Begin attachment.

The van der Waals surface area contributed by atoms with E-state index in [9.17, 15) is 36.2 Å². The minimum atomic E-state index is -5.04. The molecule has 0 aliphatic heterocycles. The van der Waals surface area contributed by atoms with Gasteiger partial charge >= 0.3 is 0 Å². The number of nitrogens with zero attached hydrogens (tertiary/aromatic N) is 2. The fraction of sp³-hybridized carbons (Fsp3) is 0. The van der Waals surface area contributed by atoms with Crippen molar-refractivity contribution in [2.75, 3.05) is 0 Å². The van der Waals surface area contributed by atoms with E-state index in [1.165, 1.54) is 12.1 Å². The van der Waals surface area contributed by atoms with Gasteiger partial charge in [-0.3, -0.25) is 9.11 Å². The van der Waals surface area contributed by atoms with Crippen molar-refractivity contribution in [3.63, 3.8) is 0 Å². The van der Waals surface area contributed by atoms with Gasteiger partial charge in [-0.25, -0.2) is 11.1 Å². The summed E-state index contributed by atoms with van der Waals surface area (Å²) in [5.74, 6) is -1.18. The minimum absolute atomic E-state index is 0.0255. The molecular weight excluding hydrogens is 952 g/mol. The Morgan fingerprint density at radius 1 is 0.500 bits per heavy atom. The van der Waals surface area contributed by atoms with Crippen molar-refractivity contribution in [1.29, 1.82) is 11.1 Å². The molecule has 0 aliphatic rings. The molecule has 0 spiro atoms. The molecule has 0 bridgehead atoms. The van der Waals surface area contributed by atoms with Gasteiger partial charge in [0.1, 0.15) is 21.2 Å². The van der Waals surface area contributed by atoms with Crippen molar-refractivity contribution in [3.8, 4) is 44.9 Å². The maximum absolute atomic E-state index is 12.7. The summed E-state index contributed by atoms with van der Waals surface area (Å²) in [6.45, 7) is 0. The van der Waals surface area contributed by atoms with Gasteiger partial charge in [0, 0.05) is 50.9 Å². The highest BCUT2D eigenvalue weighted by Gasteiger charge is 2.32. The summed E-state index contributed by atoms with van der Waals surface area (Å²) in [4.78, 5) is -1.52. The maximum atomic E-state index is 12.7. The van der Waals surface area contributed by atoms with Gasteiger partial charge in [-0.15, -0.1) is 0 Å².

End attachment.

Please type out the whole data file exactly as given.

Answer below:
The van der Waals surface area contributed by atoms with E-state index in [9.17, 15) is 36.2 Å². The minimum atomic E-state index is -5.04. The molecule has 0 aliphatic heterocycles. The van der Waals surface area contributed by atoms with Gasteiger partial charge >= 0.3 is 0 Å². The number of nitrogens with zero attached hydrogens (tertiary/aromatic N) is 2. The fraction of sp³-hybridized carbons (Fsp3) is 0. The van der Waals surface area contributed by atoms with Crippen molar-refractivity contribution in [2.75, 3.05) is 0 Å². The van der Waals surface area contributed by atoms with E-state index in [1.165, 1.54) is 12.1 Å². The van der Waals surface area contributed by atoms with Gasteiger partial charge in [-0.3, -0.25) is 9.11 Å². The van der Waals surface area contributed by atoms with Crippen molar-refractivity contribution in [3.63, 3.8) is 0 Å². The van der Waals surface area contributed by atoms with Gasteiger partial charge in [-0.25, -0.2) is 11.1 Å². The summed E-state index contributed by atoms with van der Waals surface area (Å²) in [5.74, 6) is -1.18. The minimum absolute atomic E-state index is 0.0255. The molecular weight excluding hydrogens is 952 g/mol. The Morgan fingerprint density at radius 1 is 0.500 bits per heavy atom. The van der Waals surface area contributed by atoms with Crippen molar-refractivity contribution in [1.29, 1.82) is 11.1 Å². The molecule has 0 aliphatic rings. The molecule has 0 spiro atoms. The molecule has 0 bridgehead atoms. The van der Waals surface area contributed by atoms with Gasteiger partial charge in [0.1, 0.15) is 21.2 Å². The van der Waals surface area contributed by atoms with Crippen molar-refractivity contribution in [3.8, 4) is 44.9 Å². The maximum absolute atomic E-state index is 12.7. The summed E-state index contributed by atoms with van der Waals surface area (Å²) in [6.45, 7) is 0. The van der Waals surface area contributed by atoms with Gasteiger partial charge in [0, 0.05) is 50.9 Å². The highest BCUT2D eigenvalue weighted by Gasteiger charge is 2.32. The summed E-state index contributed by atoms with van der Waals surface area (Å²) in [4.78, 5) is -1.52. The maximum atomic E-state index is 12.7. The van der Waals surface area contributed by atoms with Gasteiger partial charge in [-0.15, -0.1) is 0 Å².